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Military survivors of child sex abuse deserve more

Military survivors of child sex abuse deserve more
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U.S. Army Secretary Ryan D. McCarthy made headlines this month when he reacted to the findings of an investigation into the climate of violence and sexual harassment at Fort Hood, Texas. “This report, without a doubt,” he said, “will cause the Army to change our culture.” 

If the secretary is true to his word, he will also commit to dismantling the cover-up culture of child sexual abuse at Army posts both here and abroad. The secretaries of the Navy and Air Force should commit to do the same.

Three months ago the Pentagon’s Office of Inspector General (OIG) found military leaders are failing their responsibility to protect children from sexual abuse and hold abusers accountable. The numbers are mind blowing: from January 2015 to December 2017, “600 incidents that could have been reported as serious juvenile-on-juvenile misconduct” at Department of Defense Education Activity (DoDEA) schools. 

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The review found a consistent and appalling lack of reporting to the Federal Bureau of Investigation (FBI), the Department of Justice (DoJ) and civilian authorities. Most alarming, based on a statistical sample, there was no evidence that installation commanders took any administrative action in 86 percent of the cases. Children of our active duty military deserve better.

The Pentagon’s OIG made a clear recommendation to the secretaries of the Army, Navy and Air Force: update the policies to properly document how such incidents are investigated and/or referred to the appropriate authorities. 

The Army ignored it. The chief of the Law Enforcement Division for the Army provost marshal General “did not address the recommendation,” the OIG report stated.  The chief “did not state whether he agreed or disagreed … nor did he describe the actions the Army would take in response to the recommendation.” Respondents on behalf of the secretary of the Navy punted on it as well.

The IG’s report followed a February U.S. Government Accountability Office (GAO) review citing a host of other accountability measures for the U.S. Army and other military branches on child abuse. The GAO said they should create a process to ensure incidents are routed and tracked appropriately, and recommended they advise families of the way such matters will be handled. The GAO also recommended they create a “memorandum of understanding with the National Children’s Alliance that makes children’s advocacy center services available” to all installations.  It’s unclear if the Army, or any of the other US military services, implemented these actions.

Sen. Joni ErnstJoni Kay ErnstSenate inches toward COVID-19 vote after marathon session Republicans demand arms embargo on Iran after militia strikes in Iraq Republicans blast Pentagon policy nominee over tweets, Iran nuclear deal MORE (R-Iowa) reacted to the OIG findings: “Military kids shouldn’t be less safe than civilian kids, and that’s how the DoD school system appears to operate. … I want to make sure those who have failed to report sexual misconduct against children be held responsible.” Sen. John CornynJohn CornynSenate holds longest vote in history as Democrats scramble to save relief bill Biden gets involved to help break Senate logjam Overnight Defense: Capitol Police may ask National Guard to stay | Biden's Pentagon policy nominee faces criticism | Naval Academy midshipmen moved to hotels MORE (R-Texas) echoed her comments: “It is clear from this report that the Pentagon’s response to children suffering abuse fell far too short in many cases.”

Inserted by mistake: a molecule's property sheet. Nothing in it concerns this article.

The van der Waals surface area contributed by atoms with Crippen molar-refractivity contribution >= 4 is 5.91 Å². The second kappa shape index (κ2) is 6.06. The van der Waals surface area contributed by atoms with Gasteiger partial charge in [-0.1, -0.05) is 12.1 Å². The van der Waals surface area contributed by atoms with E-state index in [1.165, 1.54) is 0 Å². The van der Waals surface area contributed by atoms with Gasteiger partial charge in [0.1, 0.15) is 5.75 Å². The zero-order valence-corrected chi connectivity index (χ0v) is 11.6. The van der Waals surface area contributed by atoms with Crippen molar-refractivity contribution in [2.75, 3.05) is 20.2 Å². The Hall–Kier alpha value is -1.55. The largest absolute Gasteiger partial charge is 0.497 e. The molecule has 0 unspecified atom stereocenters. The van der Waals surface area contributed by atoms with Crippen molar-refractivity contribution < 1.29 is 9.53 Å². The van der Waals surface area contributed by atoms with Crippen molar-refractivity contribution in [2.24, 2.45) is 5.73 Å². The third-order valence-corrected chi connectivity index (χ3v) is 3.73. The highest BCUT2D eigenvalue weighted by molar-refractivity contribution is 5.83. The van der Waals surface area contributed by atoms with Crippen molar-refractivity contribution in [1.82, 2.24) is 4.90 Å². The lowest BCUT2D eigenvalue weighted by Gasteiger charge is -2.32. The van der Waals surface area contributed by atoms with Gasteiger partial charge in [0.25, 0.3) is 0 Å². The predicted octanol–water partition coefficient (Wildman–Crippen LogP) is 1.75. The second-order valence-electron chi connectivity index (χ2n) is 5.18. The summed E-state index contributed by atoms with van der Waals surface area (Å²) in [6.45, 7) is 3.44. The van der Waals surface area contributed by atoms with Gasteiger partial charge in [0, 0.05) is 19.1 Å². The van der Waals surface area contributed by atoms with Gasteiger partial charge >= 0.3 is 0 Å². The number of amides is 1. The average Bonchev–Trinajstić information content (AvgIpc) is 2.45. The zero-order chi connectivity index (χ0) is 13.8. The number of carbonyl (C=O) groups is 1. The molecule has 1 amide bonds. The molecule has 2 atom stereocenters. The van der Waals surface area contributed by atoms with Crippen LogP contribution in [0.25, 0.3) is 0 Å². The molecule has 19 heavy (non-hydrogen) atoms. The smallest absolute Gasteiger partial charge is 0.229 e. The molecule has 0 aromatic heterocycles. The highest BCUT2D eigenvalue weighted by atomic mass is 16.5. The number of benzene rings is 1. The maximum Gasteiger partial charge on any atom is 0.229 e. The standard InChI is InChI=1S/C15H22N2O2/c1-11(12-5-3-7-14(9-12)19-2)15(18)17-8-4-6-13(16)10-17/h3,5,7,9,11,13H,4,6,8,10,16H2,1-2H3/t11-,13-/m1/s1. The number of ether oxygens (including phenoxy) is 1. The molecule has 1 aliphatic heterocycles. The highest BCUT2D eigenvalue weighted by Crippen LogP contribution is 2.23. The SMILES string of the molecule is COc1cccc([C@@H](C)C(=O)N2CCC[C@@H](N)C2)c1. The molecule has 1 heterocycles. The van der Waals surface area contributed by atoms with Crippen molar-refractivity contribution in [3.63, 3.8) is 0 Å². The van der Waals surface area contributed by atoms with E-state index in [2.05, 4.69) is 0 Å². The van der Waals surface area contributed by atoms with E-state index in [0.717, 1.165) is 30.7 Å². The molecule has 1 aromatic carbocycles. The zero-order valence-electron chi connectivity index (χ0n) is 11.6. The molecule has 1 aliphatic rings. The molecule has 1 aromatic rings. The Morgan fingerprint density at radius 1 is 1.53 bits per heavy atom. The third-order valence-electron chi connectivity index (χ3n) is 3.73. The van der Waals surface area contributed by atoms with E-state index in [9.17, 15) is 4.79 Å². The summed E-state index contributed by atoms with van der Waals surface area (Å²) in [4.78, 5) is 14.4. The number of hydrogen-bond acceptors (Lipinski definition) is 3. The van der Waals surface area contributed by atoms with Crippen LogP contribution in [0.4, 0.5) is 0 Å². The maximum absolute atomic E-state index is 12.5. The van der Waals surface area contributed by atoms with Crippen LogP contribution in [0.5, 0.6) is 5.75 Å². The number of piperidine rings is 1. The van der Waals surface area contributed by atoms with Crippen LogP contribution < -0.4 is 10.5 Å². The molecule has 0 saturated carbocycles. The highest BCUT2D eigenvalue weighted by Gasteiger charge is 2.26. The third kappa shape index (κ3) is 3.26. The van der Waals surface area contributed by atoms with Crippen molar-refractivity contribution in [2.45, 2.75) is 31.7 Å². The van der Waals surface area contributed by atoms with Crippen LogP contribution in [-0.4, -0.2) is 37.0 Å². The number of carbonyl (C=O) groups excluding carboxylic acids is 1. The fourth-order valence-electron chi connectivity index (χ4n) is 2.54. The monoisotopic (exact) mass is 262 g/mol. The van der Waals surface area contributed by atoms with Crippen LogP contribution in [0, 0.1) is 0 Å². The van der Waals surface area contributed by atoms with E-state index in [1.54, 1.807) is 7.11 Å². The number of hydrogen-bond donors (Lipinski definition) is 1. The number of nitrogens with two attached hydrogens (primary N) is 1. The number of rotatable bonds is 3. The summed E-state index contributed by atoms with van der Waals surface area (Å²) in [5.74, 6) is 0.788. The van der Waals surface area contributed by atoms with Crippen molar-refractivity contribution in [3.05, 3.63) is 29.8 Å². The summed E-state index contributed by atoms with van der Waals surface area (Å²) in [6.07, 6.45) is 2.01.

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Military leaders cannot claim ignorance. Back in 2018, the Associated Press (AP) exposed the Pentagon for not tracking reports of juvenile-on-juvenile sexual violence on military bases. The DoD claimed it couldn’t even identify how many assaults there had been. So the AP simply filed Freedom of Information Act Requests (FOIA) to find the answer. It raises this question: Did the DoD not track these cases because they didn’t want to know the answer and be compelled to confront the problem?

Improving reporting protocols to ensure victims and survivors receive the justice they deserve is critical. More importantly, the military could embrace prevention to protect the 1.2 million children of active duty members. They could make training and prevention education a priority for those in military communities to help adults who live with and work around children spot early warning signs of abuse and grooming. They could create a culture that removes the stigma surrounding child sexual abuse that often forces survivors and their families to internalize their grief and shame. They could commit to preventing tremendous suffering. 

Instead, the US Army, the military’s largest branch, dismissed the Pentagon’s own internal investigative division by refusing to acknowledge the problem of child sexual abuse, or take basic steps to try and fix it.  

Shame on them. 

Lyndon Haviland, DrPH, MPH, is a distinguished scholar at the CUNY School of Public Health and Health Policy.